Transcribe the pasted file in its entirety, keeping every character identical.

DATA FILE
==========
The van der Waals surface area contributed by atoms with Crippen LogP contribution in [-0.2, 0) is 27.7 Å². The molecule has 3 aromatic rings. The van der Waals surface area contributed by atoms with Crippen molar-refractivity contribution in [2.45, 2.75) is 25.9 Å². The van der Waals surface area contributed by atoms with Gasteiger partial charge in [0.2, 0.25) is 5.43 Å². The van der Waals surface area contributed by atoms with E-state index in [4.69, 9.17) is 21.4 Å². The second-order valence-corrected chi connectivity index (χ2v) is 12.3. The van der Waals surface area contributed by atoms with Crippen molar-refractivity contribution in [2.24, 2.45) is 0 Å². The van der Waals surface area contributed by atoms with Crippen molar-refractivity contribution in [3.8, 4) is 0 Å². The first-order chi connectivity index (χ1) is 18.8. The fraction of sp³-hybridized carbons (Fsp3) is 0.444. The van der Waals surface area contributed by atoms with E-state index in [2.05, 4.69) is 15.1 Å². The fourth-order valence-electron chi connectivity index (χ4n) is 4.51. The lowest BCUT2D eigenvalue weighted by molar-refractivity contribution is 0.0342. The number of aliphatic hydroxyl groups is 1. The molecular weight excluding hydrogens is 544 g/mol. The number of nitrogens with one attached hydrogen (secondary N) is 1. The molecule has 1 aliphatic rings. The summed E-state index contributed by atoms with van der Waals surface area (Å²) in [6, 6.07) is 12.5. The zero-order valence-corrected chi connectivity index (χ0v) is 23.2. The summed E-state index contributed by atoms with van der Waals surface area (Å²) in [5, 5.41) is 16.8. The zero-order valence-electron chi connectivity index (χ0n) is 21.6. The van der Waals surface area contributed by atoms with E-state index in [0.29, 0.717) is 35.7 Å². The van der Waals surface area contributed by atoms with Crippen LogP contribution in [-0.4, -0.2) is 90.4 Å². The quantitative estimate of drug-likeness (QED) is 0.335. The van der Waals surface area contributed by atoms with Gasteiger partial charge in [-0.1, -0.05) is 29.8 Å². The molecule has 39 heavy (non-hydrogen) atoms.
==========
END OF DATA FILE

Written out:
The van der Waals surface area contributed by atoms with Crippen LogP contribution in [-0.2, 0) is 27.7 Å². The molecule has 3 aromatic rings. The van der Waals surface area contributed by atoms with Crippen molar-refractivity contribution in [2.45, 2.75) is 25.9 Å². The van der Waals surface area contributed by atoms with Gasteiger partial charge in [0.2, 0.25) is 5.43 Å². The van der Waals surface area contributed by atoms with E-state index in [4.69, 9.17) is 21.4 Å². The second-order valence-corrected chi connectivity index (χ2v) is 12.3. The van der Waals surface area contributed by atoms with Crippen molar-refractivity contribution in [2.24, 2.45) is 0 Å². The van der Waals surface area contributed by atoms with Crippen molar-refractivity contribution in [3.8, 4) is 0 Å². The first-order chi connectivity index (χ1) is 18.8. The fraction of sp³-hybridized carbons (Fsp3) is 0.444. The van der Waals surface area contributed by atoms with E-state index in [2.05, 4.69) is 15.1 Å². The fourth-order valence-electron chi connectivity index (χ4n) is 4.51. The lowest BCUT2D eigenvalue weighted by molar-refractivity contribution is 0.0342. The number of aliphatic hydroxyl groups is 1. The molecular weight excluding hydrogens is 544 g/mol. The number of nitrogens with one attached hydrogen (secondary N) is 1. The molecule has 1 aliphatic rings. The summed E-state index contributed by atoms with van der Waals surface area (Å²) in [6, 6.07) is 12.5. The zero-order valence-corrected chi connectivity index (χ0v) is 23.2. The summed E-state index contributed by atoms with van der Waals surface area (Å²) in [5, 5.41) is 16.8. The zero-order valence-electron chi connectivity index (χ0n) is 21.6. The van der Waals surface area contributed by atoms with E-state index in [0.29, 0.717) is 35.7 Å². The van der Waals surface area contributed by atoms with Crippen LogP contribution in [-0.4, -0.2) is 90.4 Å². The quantitative estimate of drug-likeness (QED) is 0.335. The van der Waals surface area contributed by atoms with Gasteiger partial charge in [-0.1, -0.05) is 29.8 Å². The molecule has 39 heavy (non-hydrogen) atoms.